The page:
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Holcim - Chepintsi quarry, Bulgaria

A turnkey washing plant to effectively remove sticky clay from dredged sand and gravel and supply washed sand & aggregates for construction & specialist sand applications

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When Holcim took ownership of Chepintsi quarry on the outskirts of Sofia in Bulgaria it was clear that in order to be able to maximise the potential offered at the site a complete re-evaluation of the extraction and processing system was required. Chepintsi was first opened in 1978 by Kerierni Materiali and the original equipment was still in place when Holcim took over in 1998. The production manager for Holcim at Chepintsi is Ivan Slavov and he has been employed at the site since 1986. The original washing plant was of West German origin – this was particularly unusual in Eastern Europe during the cold war period. “Production was very inefficient with the old equipment that was on site” explains Ivan. “It was clear that this site offered significant potential that was currently not being realised.” 

In order to ensure that the new washing plant was entirely fit for purpose and would allow Holcim to maximise returns from Chepintsi, the company embarked on a project to clearly define the requirements of the new plant. This detailed business plan included details of the required capacity and final product specifications required as well as an analysis of how the desired results were best achieved. This process was led by Thomas Guillot, Director of Holcim Aggregate and Readymix division in Bulgaria.

“We worked very closely with Holcim Group Support in Zurich to develop the business plan for Chepintsi in order to ensure that decisions we made in relation to the specification of the equipment offered a long term processing system which could adapt and change as markets dictate” explains Thomas. The business plan had to integrate some key aspects of sustainable development and also had to take into account many site specific issues, both of which had an influence on the type of extraction and processing system that would be chosen.

The feed material at the Chepintsi site is dredged from the on site lake and this has been the case since production began in 1978. This is necessary as a high water table eliminates open pit as an option for extracting the raw material. The project to upgrade the processing plant at Chepintsi also included a plan to replace the existing dredging plant which was seen by Holcim as being very inefficient. Another issue at Chepintsi is the presence of very ‘plastic’ clay within the dredged material. The levels of clay vary as dredging is moved around the lake but at some points a significant amount of clay is present in the feed material. “We are dredging up to forty metres down and are dealing with a clay layer of approximately two metres in depth” explains Mathieu Provost, Process Performance Improvement and CAPEX manager. “Under this clay layer is where the good quality sand and gravel is to be found but we have to cut through the clay in order to expose it.”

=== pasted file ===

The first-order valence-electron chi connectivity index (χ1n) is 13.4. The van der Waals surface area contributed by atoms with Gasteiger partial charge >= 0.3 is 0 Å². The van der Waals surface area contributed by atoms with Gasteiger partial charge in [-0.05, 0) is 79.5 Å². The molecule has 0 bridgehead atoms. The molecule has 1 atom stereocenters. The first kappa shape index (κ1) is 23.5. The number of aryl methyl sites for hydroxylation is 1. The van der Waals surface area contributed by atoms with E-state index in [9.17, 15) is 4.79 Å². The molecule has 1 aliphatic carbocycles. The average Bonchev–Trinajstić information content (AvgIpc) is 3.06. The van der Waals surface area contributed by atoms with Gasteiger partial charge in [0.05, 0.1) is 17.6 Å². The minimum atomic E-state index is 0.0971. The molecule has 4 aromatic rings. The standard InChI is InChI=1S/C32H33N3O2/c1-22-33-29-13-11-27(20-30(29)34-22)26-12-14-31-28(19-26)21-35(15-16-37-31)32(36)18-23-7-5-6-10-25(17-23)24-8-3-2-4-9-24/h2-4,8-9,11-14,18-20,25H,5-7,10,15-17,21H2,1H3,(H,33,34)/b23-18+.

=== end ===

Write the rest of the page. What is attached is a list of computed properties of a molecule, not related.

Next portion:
The CDE washing plant installed at Chepintsi includes several component parts which ensure this requirement for adaptability can be met. The Evowash sand production system at Chepintsi is a combination of sumps, pumps and hydrocyclones which can be manipulated to ensure delivery of the final sand specification. “Given the variations in feed material an off-the-shelf sand washing plant was simply not an option” explains Ivan Slavov. “The CDE plant offered a high level of adaptability and this gave us comfort that our specific requirements in relation to product specification could be delivered. A key success here is the capability for us to easily manipulate the sand washing element if the sand becomes too coarse.”

The variations in the level of clay in the feed also presented a challenge. Following an analysis of the material at the CDE laboratory it was clear that in order to deal with the highest levels of plastic clay it would be necessary to include two RotoMax attrition systems in sequence to ensure the production of clean aggregates. The RotoMax system is a development of log washer technology which has been installed on many projects throughout the world by CDE. These vary from plants washing limestone contaminated with very high levels of plastic clay to numerous construction and demolition waste recycling plants.

With the level of clay in the feed varying depending on the location of the dredger there would be occasions when the passing of material through the second RotoMax would be sufficient. The plant therefore includes a facility whereby the first RotoMax can be by-passed as and when required. “We first treat the material on the dredge which allows us to remove the very large lumps of clay” explains Mathieu Provost. “This reduces the pressure on the washing plant and also means that we are not increasing the required capacity of the 1 kilometre land conveyor and the washing plant simply to transport waste material.” 

Speaking about the final delivery of the Chepintsi Project, Thomas Gullot says “CDE came to the party late on in the tender process and had much less time to submit their proposal than the others. Despite this their whole approach impressed us. They didn’t just deliver on our basic requirements. They focused on maximising efficiency, making access and maintenance easy and ensuring very high health and safety standards. They presented a modern vision of how projects like this should be managed.”

Holcim Chepintsi Case Studies

Holcim Chepintsi project images

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